If you work solely with quantitative data, you might not know how qualitative data such as text or string can be quantified, analyzed, and reproduced. To address this challenge, employing descriptive studies for gathering data that involves the simultaneous use of quantitative and qualitative research approaches is highly recommended. This approach allows for a comprehensive understanding of the group or object under study, providing a more holistic and insightful picture of the subject matter.
Typically, if a brand wants to know how their product or services are being received, their marketing department sends out a survey to gauge how satisfied their customers are. But what if very few people actually answer these surveys? What if your questions don’t ask enough about the nuances of your customer’s opinions?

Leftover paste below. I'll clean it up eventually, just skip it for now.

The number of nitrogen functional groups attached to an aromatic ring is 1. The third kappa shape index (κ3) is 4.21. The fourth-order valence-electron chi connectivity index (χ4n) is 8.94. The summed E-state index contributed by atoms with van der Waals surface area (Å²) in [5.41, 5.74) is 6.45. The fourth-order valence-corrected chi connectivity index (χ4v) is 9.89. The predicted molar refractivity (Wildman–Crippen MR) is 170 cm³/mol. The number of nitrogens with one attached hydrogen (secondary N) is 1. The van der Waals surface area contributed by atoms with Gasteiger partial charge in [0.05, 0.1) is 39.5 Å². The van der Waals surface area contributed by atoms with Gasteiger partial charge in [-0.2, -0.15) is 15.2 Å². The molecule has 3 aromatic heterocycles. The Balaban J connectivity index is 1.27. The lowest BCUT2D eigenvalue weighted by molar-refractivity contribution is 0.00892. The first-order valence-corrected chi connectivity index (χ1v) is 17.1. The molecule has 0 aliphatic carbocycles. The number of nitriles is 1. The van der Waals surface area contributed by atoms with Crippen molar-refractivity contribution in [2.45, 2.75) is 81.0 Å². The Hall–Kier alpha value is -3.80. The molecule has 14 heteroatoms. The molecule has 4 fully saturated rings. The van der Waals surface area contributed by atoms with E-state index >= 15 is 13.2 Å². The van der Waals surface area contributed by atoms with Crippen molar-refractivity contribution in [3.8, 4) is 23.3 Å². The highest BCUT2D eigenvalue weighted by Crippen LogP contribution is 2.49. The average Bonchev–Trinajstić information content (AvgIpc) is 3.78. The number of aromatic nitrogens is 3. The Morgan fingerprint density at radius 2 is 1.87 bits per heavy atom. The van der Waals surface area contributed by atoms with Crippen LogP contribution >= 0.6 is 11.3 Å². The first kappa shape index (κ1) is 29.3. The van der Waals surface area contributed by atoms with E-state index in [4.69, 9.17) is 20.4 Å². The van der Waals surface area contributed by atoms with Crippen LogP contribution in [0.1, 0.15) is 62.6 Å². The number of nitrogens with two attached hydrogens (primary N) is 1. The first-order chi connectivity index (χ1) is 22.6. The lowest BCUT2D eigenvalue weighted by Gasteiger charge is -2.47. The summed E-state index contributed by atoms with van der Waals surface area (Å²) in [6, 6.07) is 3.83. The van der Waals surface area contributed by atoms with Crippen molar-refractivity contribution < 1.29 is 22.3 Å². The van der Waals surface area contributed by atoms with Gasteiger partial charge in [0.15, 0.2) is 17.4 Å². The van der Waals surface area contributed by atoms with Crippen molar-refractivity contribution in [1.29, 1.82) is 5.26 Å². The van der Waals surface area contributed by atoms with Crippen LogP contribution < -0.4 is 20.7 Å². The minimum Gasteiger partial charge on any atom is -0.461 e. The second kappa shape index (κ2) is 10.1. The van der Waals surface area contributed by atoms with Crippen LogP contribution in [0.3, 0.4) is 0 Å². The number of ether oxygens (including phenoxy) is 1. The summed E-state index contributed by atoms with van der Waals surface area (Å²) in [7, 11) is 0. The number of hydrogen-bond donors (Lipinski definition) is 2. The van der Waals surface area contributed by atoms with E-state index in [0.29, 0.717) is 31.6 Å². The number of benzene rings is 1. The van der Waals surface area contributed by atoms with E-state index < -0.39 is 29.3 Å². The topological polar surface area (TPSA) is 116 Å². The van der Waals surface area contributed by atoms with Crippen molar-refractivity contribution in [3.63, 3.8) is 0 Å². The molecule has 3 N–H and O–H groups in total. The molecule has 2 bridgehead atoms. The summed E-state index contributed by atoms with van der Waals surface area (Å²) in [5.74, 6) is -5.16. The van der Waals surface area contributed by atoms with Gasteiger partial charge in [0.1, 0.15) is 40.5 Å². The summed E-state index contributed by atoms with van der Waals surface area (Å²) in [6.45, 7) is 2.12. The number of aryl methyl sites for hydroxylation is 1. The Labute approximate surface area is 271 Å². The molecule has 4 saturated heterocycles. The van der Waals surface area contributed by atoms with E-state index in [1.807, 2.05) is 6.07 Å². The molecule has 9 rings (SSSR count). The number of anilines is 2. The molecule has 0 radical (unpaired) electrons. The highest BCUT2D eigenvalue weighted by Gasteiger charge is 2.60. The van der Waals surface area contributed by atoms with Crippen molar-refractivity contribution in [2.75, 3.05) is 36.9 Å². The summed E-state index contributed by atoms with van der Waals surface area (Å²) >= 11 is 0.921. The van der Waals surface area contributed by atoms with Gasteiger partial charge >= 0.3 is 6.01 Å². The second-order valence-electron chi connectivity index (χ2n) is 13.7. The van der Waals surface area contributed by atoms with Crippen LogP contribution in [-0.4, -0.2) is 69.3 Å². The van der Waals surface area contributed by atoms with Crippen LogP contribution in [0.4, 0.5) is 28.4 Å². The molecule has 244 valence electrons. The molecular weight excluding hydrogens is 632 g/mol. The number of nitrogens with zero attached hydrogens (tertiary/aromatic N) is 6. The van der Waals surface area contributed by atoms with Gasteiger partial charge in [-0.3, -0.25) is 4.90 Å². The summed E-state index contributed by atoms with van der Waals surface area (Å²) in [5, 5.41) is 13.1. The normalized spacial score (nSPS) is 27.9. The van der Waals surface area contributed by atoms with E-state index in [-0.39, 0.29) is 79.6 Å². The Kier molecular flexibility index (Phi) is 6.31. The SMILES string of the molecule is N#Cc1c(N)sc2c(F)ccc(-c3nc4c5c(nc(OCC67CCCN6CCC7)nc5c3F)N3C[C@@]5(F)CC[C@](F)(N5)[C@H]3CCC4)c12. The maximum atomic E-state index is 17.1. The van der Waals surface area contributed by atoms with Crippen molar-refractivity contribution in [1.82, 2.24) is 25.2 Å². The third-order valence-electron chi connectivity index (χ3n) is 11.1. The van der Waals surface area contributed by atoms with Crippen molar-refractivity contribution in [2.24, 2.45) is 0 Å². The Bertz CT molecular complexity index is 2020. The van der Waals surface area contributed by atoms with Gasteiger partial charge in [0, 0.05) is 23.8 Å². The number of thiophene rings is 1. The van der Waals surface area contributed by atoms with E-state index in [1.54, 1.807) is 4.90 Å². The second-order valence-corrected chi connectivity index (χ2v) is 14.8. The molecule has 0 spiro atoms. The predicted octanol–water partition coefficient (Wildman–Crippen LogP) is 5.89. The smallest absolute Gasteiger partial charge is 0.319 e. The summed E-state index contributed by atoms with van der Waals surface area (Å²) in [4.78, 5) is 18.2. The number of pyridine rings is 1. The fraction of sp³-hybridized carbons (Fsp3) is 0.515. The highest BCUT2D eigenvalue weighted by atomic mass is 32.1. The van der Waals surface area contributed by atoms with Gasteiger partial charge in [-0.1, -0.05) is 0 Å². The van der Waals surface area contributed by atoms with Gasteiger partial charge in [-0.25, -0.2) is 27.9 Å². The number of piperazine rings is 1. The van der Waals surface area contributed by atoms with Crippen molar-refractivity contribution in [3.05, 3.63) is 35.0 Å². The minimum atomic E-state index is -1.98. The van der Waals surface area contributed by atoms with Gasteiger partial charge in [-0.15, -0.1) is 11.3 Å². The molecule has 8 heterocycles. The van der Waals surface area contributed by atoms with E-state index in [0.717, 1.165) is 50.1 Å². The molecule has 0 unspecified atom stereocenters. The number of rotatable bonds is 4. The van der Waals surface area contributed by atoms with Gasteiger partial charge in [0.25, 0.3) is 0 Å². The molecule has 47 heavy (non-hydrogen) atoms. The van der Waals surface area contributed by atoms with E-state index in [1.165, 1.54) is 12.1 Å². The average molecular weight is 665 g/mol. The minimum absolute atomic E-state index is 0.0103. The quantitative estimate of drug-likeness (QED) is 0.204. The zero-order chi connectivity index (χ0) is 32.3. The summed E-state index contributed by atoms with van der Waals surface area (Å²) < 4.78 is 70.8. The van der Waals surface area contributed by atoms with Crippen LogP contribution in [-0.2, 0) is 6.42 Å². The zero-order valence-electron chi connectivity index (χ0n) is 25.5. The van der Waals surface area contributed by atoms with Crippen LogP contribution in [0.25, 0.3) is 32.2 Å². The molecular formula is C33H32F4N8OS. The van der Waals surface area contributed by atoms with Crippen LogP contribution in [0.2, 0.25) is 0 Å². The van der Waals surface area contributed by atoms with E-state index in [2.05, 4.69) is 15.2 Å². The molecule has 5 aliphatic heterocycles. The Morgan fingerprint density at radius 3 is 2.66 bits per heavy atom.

With NLP, you won’t be limited to providing a survey with closed questions that can only be coded as numbers. NLP creates metadata like text descriptors, tags, and categories that can be assigned to phrases or words. It can come in handy when you need to make strategic decisions about content creation and how to improve the quality of customer support or products. If the same words appear regularly, it can “take the hint”.
How do ML and AI process natural language?
Artificial Intelligence or AI for short, is typically used to refer to machines and computers mimicking human cognition such as learning, planning, and reasoning. Machine Learning (ML) on the other hand, depends on patterns to make predictions and study algorithms and statistical models. There are different methods for using both, and Sotrender utilizes them both to some extent. Sotrender is currently working with sentiment analysis, cyberbullying, topic models, and keyphrase extraction.